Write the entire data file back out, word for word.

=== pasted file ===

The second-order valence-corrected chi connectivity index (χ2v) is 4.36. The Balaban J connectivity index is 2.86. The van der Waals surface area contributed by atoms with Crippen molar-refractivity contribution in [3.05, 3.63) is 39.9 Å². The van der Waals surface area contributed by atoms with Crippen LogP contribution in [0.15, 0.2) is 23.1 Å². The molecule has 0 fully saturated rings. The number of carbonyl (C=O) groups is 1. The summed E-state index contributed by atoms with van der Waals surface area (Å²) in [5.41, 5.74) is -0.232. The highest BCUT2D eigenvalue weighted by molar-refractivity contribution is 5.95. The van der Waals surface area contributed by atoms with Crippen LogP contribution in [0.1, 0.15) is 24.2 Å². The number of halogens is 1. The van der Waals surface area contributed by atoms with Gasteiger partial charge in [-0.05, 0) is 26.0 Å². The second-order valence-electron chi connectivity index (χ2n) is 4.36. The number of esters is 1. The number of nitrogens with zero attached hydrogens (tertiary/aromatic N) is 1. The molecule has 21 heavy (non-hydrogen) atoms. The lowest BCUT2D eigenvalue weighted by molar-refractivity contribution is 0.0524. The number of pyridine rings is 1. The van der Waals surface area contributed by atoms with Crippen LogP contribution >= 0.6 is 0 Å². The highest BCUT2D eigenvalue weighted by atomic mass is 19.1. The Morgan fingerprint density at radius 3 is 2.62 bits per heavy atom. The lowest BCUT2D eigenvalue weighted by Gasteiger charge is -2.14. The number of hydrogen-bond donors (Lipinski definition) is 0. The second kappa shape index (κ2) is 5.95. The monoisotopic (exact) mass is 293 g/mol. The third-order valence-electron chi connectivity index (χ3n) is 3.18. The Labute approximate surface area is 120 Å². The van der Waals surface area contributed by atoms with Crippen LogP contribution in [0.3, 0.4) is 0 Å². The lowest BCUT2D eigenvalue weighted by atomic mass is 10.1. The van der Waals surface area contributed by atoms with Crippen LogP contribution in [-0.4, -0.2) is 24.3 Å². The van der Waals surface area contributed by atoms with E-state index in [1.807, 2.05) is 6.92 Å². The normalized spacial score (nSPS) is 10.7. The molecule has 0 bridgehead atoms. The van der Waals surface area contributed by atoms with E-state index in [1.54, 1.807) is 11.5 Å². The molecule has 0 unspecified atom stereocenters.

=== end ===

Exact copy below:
The second-order valence-corrected chi connectivity index (χ2v) is 4.36. The Balaban J connectivity index is 2.86. The van der Waals surface area contributed by atoms with Crippen molar-refractivity contribution in [3.05, 3.63) is 39.9 Å². The van der Waals surface area contributed by atoms with Crippen LogP contribution in [0.15, 0.2) is 23.1 Å². The molecule has 0 fully saturated rings. The number of carbonyl (C=O) groups is 1. The summed E-state index contributed by atoms with van der Waals surface area (Å²) in [5.41, 5.74) is -0.232. The highest BCUT2D eigenvalue weighted by molar-refractivity contribution is 5.95. The van der Waals surface area contributed by atoms with Crippen LogP contribution in [0.1, 0.15) is 24.2 Å². The number of halogens is 1. The van der Waals surface area contributed by atoms with Gasteiger partial charge in [-0.05, 0) is 26.0 Å². The second-order valence-electron chi connectivity index (χ2n) is 4.36. The number of esters is 1. The number of nitrogens with zero attached hydrogens (tertiary/aromatic N) is 1. The molecule has 21 heavy (non-hydrogen) atoms. The lowest BCUT2D eigenvalue weighted by molar-refractivity contribution is 0.0524. The number of pyridine rings is 1. The van der Waals surface area contributed by atoms with Crippen LogP contribution >= 0.6 is 0 Å². The highest BCUT2D eigenvalue weighted by atomic mass is 19.1. The Morgan fingerprint density at radius 3 is 2.62 bits per heavy atom. The lowest BCUT2D eigenvalue weighted by Gasteiger charge is -2.14. The number of hydrogen-bond donors (Lipinski definition) is 0. The second kappa shape index (κ2) is 5.95. The monoisotopic (exact) mass is 293 g/mol. The third-order valence-electron chi connectivity index (χ3n) is 3.18. The Labute approximate surface area is 120 Å². The van der Waals surface area contributed by atoms with Crippen LogP contribution in [0.3, 0.4) is 0 Å². The lowest BCUT2D eigenvalue weighted by atomic mass is 10.1. The van der Waals surface area contributed by atoms with Crippen LogP contribution in [-0.4, -0.2) is 24.3 Å². The van der Waals surface area contributed by atoms with E-state index in [1.807, 2.05) is 6.92 Å². The normalized spacial score (nSPS) is 10.7. The molecule has 0 bridgehead atoms. The van der Waals surface area contributed by atoms with E-state index in [1.54, 1.807) is 11.5 Å². The molecule has 0 unspecified atom stereocenters.